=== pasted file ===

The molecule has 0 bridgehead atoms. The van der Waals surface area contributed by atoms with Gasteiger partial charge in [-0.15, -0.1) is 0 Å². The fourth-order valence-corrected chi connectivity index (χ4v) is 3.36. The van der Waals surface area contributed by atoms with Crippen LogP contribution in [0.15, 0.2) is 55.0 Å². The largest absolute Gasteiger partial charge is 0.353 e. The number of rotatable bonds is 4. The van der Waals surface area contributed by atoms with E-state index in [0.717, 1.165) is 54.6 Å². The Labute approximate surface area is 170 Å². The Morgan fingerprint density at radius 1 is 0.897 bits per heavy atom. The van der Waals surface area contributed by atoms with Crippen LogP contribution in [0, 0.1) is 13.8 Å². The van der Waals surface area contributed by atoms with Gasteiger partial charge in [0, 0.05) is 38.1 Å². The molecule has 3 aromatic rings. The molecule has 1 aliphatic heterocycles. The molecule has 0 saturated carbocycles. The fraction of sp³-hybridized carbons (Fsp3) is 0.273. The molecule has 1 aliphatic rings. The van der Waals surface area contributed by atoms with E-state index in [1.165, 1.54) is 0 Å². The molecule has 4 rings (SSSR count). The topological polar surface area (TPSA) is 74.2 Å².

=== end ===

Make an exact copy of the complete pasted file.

The molecule has 0 bridgehead atoms. The van der Waals surface area contributed by atoms with Gasteiger partial charge in [-0.15, -0.1) is 0 Å². The fourth-order valence-corrected chi connectivity index (χ4v) is 3.36. The van der Waals surface area contributed by atoms with Crippen LogP contribution in [0.15, 0.2) is 55.0 Å². The largest absolute Gasteiger partial charge is 0.353 e. The number of rotatable bonds is 4. The van der Waals surface area contributed by atoms with E-state index in [0.717, 1.165) is 54.6 Å². The Labute approximate surface area is 170 Å². The Morgan fingerprint density at radius 1 is 0.897 bits per heavy atom. The van der Waals surface area contributed by atoms with Crippen LogP contribution in [0, 0.1) is 13.8 Å². The van der Waals surface area contributed by atoms with Gasteiger partial charge in [0, 0.05) is 38.1 Å². The molecule has 3 aromatic rings. The molecule has 1 aliphatic heterocycles. The molecule has 0 saturated carbocycles. The fraction of sp³-hybridized carbons (Fsp3) is 0.273. The molecule has 1 aliphatic rings. The van der Waals surface area contributed by atoms with E-state index in [1.165, 1.54) is 0 Å². The molecule has 4 rings (SSSR count). The topological polar surface area (TPSA) is 74.2 Å².